Senior bikie charged with drug trafficking

Charged drug trafficking

A 30-year-old Coombs man has been charged with drug trafficking following an interstate arrest last week.   

Following an ongoing investigation into the drug distribution activities of outlaw motorcycle gangs in the ACT, detectives from the Drugs and Organised Crime Team and Taskforce Nemesis executed a search warrant at a Coombs home on Saturday 30 April 2022.   

At the home police located and seized approximately 700 grams of suspected methylamphetamine, approximately $40,000 cash, drug paraphernalia, a handgun and ammunition. 

Police will allege the 30-year-old resident of this home is a senior Comanchero member who has directed the criminal operations of the gang in the ACT.   

On Thursday (5 May 2022) information was received that the 30-year-old had boarded a domestic flight to Melbourne. Detectives requested the man be intercepted at the airport by Australian Federal Police officers stationed at Melbourne Airport.   

The man was subsequently transferred into the custody of Victoria Police Echo Taskforce detectives and was lodged at the West Melbourne Police Station.  

On Friday (6 May 2022), ACT Policing detectives were issued an arrest warrant for the man in the ACT Magistrates Court. Later that evening the man appeared in the Melbourne Magistrates Court where extradition to the ACT was approved.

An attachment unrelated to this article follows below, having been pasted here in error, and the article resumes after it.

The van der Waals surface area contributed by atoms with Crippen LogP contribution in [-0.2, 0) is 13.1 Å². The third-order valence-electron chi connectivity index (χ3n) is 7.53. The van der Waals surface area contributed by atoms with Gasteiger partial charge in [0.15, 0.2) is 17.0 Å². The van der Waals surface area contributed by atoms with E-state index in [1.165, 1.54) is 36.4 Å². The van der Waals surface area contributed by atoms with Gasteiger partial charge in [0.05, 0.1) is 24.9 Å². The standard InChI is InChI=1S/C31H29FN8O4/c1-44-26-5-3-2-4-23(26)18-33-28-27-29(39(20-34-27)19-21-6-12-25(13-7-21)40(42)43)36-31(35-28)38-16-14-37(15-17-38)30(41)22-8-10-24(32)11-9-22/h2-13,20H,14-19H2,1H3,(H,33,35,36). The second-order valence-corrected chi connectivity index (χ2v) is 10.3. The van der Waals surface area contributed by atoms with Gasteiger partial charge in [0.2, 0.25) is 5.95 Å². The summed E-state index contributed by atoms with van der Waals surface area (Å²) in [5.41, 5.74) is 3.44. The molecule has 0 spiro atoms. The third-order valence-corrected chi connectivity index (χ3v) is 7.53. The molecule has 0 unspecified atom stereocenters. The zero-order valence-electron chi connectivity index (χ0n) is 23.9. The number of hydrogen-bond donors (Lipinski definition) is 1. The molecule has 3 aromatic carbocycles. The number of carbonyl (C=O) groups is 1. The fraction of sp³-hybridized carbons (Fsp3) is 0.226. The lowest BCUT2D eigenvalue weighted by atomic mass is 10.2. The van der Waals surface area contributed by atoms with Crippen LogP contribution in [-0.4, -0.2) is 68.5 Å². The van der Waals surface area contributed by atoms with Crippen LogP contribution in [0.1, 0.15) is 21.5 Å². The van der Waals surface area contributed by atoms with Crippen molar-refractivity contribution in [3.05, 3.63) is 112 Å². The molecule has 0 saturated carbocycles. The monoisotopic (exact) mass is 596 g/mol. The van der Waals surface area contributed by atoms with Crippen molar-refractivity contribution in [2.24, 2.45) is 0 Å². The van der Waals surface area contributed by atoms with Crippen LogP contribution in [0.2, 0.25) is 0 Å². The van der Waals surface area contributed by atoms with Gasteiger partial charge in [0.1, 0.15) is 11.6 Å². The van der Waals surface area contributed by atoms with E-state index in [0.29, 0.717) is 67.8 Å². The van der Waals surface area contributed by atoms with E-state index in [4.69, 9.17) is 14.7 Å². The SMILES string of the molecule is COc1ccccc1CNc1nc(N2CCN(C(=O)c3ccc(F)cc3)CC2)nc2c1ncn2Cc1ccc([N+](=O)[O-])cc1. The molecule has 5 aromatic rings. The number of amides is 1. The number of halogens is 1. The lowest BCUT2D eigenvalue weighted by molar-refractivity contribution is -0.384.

The man was subsequently returned to the ACT on Saturday (7 May 2022) where he was lodged in the ACT Watch House.   

The man is scheduled to appear in the ACT Magistrates Court today (Monday 9 May 2022) where he will be charged with one count of trafficking in a controlled drug other than cannabis. Bail will be opposed and it is anticipated that additional charges will be laid at a later date.  

Detective Inspector Mark Steel said this arrest will contribute to the ongoing decline of the Comancheros as a criminal gang here in the ACT and across the country.   

“As a result of sustained investigative work by ACT Policing and its interstate law enforcement and intelligence partners, the Comancheros are a gang in decline,” said Detective Inspector Steel.   

“Anyone with any control over the group is either in prison, has fled overseas or has left the gang. The romantic view of a lifelong brotherhood has been overtaken by greed and infighting within the remaining members of the Comancheros.   

“We are also pleased to see that the gang is struggling to continue to recruit new members, as potential nominees see that the Comancheros are no longer a well organised gang, but merely a ticket to prison.” 

Anyone with information about the activities of organised criminal gangs in the ACT is urged to contact Crime Stoppers on 1800 333 000, or via the Crime Stoppers ACT website. Information can be provided anonymously.   


Media enquiries   

Police Media — (02) 5126 9070,   


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